From: European Space Agency
Posted: Thursday, May 12, 2005
The first quarter of 2005 largely was marked by the start of the missions' second eclipse season. Some of the longest eclipses left only very little margin in which science operations could be conducted, yet this was successfully achieved and, with the eclipse durations getting shorter, science data taking was gradually resumed at full speed.
A problem in maintaining the correct thermal environment for OMEGA caused one week of no science operations for this instrument in February. The problem has since been fixed.
A Solid State Mass Memory (SSMM) anomaly, this time only affecting HRSC data taking, occurred and was investigated. A new delivery of the SSMM software (fixing multiple known SSMM anomalies) was received and should be ready for upload to the spacecraft towards end-June.
As reported earlier, since early 2004 some 21 anomalies have been seen where the solar array on the -Y axis did not reach the commanded position as expected. Recently the control was switched to a redundant unit, and also there the problem manifested itself within a few days. Investigations continue, and in the meantime it has been decided to minimise solar array rotations by not updating its position during slews. The resulting power penalty can currently be accepted, but the effect during the October 2005 eclipse season will have to be investigated.
Following the upload of some outstanding patches on the redundant star tracker unit (applied and functional on the main star tracker since a few months), the star tracker showed anomalous behaviour. This is being investigated.
Preparations for the MARSIS deployment are ongoing and an overall schedule leading up to the deployment has been agreed. A final review is scheduled for 8 April, with a tentative start of the deployment window on 2 May.
Operations and archiving
Science operations are proceeding well. Illumination conditions are gradually degrading and start to favour the night side observations.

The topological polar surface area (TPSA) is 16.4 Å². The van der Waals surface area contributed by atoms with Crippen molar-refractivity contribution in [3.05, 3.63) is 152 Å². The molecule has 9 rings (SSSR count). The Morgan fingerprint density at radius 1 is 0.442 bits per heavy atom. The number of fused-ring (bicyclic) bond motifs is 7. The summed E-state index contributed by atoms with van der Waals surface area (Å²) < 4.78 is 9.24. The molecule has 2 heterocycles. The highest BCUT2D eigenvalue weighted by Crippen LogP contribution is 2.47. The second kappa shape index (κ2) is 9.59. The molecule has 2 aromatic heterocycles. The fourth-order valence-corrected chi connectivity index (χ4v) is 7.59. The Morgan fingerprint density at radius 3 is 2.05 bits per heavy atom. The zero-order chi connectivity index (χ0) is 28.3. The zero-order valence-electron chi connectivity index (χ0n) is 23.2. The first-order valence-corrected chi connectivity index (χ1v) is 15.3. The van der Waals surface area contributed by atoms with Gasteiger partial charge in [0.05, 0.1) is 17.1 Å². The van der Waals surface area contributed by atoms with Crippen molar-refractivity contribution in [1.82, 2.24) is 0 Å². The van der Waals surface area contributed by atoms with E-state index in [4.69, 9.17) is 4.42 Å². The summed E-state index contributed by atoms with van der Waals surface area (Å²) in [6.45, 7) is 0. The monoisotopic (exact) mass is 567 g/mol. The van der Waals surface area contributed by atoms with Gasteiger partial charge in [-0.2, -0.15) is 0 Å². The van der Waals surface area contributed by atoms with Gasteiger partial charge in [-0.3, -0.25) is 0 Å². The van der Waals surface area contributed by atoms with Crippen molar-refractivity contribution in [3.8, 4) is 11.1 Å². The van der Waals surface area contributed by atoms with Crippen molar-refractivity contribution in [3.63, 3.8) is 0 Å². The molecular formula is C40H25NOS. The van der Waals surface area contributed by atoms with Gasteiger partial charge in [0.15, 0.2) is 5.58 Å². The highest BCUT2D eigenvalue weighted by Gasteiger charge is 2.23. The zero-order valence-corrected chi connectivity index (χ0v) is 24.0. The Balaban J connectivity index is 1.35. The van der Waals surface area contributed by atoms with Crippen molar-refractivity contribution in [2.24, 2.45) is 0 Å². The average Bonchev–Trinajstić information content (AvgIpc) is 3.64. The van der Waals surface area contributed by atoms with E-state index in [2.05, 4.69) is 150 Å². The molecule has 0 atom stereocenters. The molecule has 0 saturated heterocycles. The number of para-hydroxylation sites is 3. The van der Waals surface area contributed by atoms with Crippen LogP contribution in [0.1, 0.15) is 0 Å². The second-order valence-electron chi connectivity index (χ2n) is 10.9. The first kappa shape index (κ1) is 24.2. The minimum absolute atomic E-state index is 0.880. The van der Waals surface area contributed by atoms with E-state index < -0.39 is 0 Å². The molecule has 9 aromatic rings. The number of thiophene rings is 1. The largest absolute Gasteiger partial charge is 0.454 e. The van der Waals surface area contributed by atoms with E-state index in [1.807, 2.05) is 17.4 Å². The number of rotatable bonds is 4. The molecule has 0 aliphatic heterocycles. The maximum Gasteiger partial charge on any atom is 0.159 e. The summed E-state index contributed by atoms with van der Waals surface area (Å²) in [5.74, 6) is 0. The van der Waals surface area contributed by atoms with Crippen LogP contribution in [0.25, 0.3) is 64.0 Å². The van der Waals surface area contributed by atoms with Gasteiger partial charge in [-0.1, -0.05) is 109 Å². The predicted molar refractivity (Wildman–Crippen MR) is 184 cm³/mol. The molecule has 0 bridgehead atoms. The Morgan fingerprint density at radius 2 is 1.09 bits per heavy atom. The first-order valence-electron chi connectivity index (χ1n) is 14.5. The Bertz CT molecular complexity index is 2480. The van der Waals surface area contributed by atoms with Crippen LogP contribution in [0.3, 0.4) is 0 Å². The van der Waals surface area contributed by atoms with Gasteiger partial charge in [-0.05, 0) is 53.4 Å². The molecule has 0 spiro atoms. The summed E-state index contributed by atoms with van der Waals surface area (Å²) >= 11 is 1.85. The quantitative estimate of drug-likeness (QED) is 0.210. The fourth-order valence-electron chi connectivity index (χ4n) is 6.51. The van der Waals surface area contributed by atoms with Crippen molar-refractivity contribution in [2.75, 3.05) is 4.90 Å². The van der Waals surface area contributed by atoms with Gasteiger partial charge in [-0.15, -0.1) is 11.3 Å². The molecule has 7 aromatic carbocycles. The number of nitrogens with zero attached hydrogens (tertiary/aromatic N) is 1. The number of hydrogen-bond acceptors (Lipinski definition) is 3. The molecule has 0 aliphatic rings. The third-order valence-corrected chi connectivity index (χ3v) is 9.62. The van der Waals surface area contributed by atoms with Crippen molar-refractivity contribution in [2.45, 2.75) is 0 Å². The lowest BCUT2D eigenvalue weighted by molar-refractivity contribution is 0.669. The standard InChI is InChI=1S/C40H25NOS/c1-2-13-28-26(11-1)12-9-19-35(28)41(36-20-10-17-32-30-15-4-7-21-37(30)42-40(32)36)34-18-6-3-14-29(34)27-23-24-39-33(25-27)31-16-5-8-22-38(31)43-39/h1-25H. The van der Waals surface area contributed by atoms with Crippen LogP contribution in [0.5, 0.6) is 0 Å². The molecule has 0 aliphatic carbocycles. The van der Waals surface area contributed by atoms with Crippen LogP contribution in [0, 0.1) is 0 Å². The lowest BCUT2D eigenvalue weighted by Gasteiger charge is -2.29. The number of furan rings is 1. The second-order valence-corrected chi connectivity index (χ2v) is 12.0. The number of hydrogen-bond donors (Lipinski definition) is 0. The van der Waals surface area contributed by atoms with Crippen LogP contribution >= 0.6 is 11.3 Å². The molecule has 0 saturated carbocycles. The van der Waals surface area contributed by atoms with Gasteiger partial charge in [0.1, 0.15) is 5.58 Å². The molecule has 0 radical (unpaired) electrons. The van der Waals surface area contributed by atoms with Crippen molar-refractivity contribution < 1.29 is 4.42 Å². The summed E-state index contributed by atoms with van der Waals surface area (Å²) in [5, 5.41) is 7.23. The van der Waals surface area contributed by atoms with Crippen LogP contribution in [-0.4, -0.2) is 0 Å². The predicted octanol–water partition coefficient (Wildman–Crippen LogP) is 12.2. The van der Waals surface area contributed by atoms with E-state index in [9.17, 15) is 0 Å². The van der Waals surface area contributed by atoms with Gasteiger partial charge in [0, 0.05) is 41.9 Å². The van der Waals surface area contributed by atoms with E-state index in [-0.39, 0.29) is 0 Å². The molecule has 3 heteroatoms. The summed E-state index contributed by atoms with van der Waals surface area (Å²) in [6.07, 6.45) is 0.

A number of activities (regarding data recovery and the implementation of new procedures for Radio Science and new pointing modes) have had to be suspended to free sufficient manpower for the preparation of the MARSIS deployment operations.
The first version of the Planetary Science Archive, containing the public Mars Express data, was released in February 2005. While not all data, which should have been contained in the archive, were actually delivered by the PI teams, the archive is actively being used, and we expect to be able to generate some statistics on its use soon.
After more than one year of operations around Mars, the First Mars Express Science Conference took place on 21-25 February at ESTEC. Registration reached 244 people (excluding media) from Europe, the United States, Japan, Russia and other countries. The programme included 120 oral presentations and 120 posters covering all scientific aspects of the mission, from an historical perspective to the latest intriguing findings. The topics addressed include results from the interior and subsurface of Mars; Mars geology, mineralogy and surface chemistry; the Polar Regions and their ice caps; the climate and atmosphere of Mars and the interactions between surface and atmosphere; the space environment around Mars, and the planet's moons. A special session on exobiology and the search for life was also held. All in all the conference was a great success, and about 260 participants saw a full week of exciting new results and interesting debates.
A series of papers on OMEGA results, largely focusing on Mars surface diversity and seasonal measurements of the polar caps, was published in the journal Science. These papers were also discussed in an OMEGA dedicated session of the Lunar and Planetary Science Conference (LPSC; 14-18 March, 2005).
A number of HRSC results, on the 'Frozen Sea' story and recent glacial and volcanic activity on Mars were published in Nature. Also these results were discussed at the LPSC where, in general, it was clear that the Mars Express results have an important impact on the current thinking about Mars and its (recent) past.
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